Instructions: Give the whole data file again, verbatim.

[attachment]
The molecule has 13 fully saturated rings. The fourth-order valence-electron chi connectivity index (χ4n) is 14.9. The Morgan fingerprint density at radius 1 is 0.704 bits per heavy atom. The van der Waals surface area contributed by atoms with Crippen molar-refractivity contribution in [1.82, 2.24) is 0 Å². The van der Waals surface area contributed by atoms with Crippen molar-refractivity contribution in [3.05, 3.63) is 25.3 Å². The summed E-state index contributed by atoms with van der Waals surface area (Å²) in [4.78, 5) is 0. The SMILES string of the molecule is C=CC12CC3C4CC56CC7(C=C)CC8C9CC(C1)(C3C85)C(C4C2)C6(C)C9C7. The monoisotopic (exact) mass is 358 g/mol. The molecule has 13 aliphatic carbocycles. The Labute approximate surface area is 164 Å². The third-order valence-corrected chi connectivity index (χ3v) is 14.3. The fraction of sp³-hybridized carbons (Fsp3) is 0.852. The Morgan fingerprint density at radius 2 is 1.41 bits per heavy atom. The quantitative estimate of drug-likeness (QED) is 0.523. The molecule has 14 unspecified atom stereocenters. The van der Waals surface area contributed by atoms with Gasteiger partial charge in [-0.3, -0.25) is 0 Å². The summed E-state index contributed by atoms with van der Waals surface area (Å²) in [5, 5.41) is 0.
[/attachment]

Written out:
The molecule has 13 fully saturated rings. The fourth-order valence-electron chi connectivity index (χ4n) is 14.9. The Morgan fingerprint density at radius 1 is 0.704 bits per heavy atom. The van der Waals surface area contributed by atoms with Crippen molar-refractivity contribution in [1.82, 2.24) is 0 Å². The van der Waals surface area contributed by atoms with Crippen molar-refractivity contribution in [3.05, 3.63) is 25.3 Å². The summed E-state index contributed by atoms with van der Waals surface area (Å²) in [4.78, 5) is 0. The SMILES string of the molecule is C=CC12CC3C4CC56CC7(C=C)CC8C9CC(C1)(C3C85)C(C4C2)C6(C)C9C7. The monoisotopic (exact) mass is 358 g/mol. The molecule has 13 aliphatic carbocycles. The Labute approximate surface area is 164 Å². The third-order valence-corrected chi connectivity index (χ3v) is 14.3. The fraction of sp³-hybridized carbons (Fsp3) is 0.852. The Morgan fingerprint density at radius 2 is 1.41 bits per heavy atom. The quantitative estimate of drug-likeness (QED) is 0.523. The molecule has 14 unspecified atom stereocenters. The van der Waals surface area contributed by atoms with Gasteiger partial charge in [-0.3, -0.25) is 0 Å². The summed E-state index contributed by atoms with van der Waals surface area (Å²) in [5, 5.41) is 0.